The American Public Works Association (APWA) has recognized the following projects through their annual awards program:
The Village of Adams Environmental Restoration Project won the 2012 Environmental Project of the Year award from the APWA Central New York Branch. The project went on to win a New York State Branch award for the same category. This project entailed environmental investigation and remedial efforts for the G.L. Thomas & Sons Feed Mill/Laramie Tire Property.
The Town of Hastings Caughdenoy Sewer District Extension No. 1 won the 2012 Environmental Project of the Year award from the APWA Central New York Branch. The project involved converting the existing sand filter system to a pumping station and conveying sanitary flows approximately 3.7 miles via low pressure force main to the Town’s Fort Brewerton Sewer District’s 125,000 GPD sequencing batch reactor plant.
The Village of Ravena won the 2012 Environmental Project of the Year Award from the APWA Capital District for the Ravena Water Treatment, Storage, and Transmission Facilities Capital Improvement Plan. The project involved construction of a new 300,000-gallon water storage tank to service the Village’s high pressure zone, telemetry and control system, reconstruction of the Village’s water supply intake in the Hannacrois Creek, construction of a new raw water pump station, approximately 15,000 feet of raw water transmission main, and phased upgrade of the Village’s water filtration plant from a capacity of 0.67 mgd to 1.7 mgd.
Washington County Sewer District No.2 won the 2012 Disaster or Emergency Construction/Repair Project of the Year award from the APWA Capital District Branch. The project went on to win a New York State Branch award for the same category. The Washington County Sewer District incurred substantial damages in December 2011 when an incident at a local gas station resulted in 1,500 gallons of gasoline spilling at the station and draining into the combined sewer system just upstream of the Village of Fort Edward. The spill occurred during a large rainstorm and somehow ignited and created significant explosive forces that cracked, fractured, or blew apart many areas of vitrified clay trunk sewer and sewer lateral piping as well as a few manholes. The design and construction of infrastructure repairs occurred on a fast track.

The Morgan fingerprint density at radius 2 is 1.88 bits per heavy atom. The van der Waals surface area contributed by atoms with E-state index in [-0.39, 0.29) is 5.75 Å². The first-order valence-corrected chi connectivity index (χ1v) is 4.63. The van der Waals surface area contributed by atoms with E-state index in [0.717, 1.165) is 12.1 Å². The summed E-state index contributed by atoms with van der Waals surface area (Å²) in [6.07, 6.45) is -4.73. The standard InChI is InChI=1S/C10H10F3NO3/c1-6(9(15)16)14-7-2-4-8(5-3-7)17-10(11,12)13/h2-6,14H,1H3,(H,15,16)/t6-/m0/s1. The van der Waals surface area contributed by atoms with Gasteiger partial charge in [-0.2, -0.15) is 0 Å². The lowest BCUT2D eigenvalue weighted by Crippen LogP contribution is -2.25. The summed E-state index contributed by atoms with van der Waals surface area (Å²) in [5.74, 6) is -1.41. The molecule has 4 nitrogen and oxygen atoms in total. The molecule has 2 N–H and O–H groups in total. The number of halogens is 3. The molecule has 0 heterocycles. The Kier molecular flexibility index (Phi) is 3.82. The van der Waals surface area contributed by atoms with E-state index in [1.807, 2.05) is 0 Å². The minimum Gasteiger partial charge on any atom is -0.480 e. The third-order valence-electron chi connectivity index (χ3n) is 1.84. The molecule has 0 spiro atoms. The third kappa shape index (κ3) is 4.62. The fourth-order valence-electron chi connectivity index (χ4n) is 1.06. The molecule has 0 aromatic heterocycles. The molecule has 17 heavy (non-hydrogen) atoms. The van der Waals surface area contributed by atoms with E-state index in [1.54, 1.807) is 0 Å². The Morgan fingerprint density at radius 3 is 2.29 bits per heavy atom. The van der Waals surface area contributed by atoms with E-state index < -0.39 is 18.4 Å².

The City of Mechanicville won the 2012 Transportation Project of the Year award from the APWA Capital District Branch. This project replaced the deteriorated roadway, nonfunctional drainage system, provided bicycle and improved pedestrian accommodations, and stabilized failing slopes. South Street is the primary connection between the City and the Mechanicville public school complex and is utilized by school buses, students that walk and bicycle to school, commuters, and emergency services that rely on this roadway to minimize response times. The roadway was improved as a “Complete Street” to accommodate multiple modes of transportation with the inclusion of an ADA compliant two‐way multi‐use path, lighting, traffic calming, new sidewalk ramps, crosswalks, and storm water quality improvements. A new closed drainage system, sub‐surface drainage, utility relocations, pre‐cast gravity retaining walls, and slope stability, will ensure a long life cycle and for this multi‐modal facility.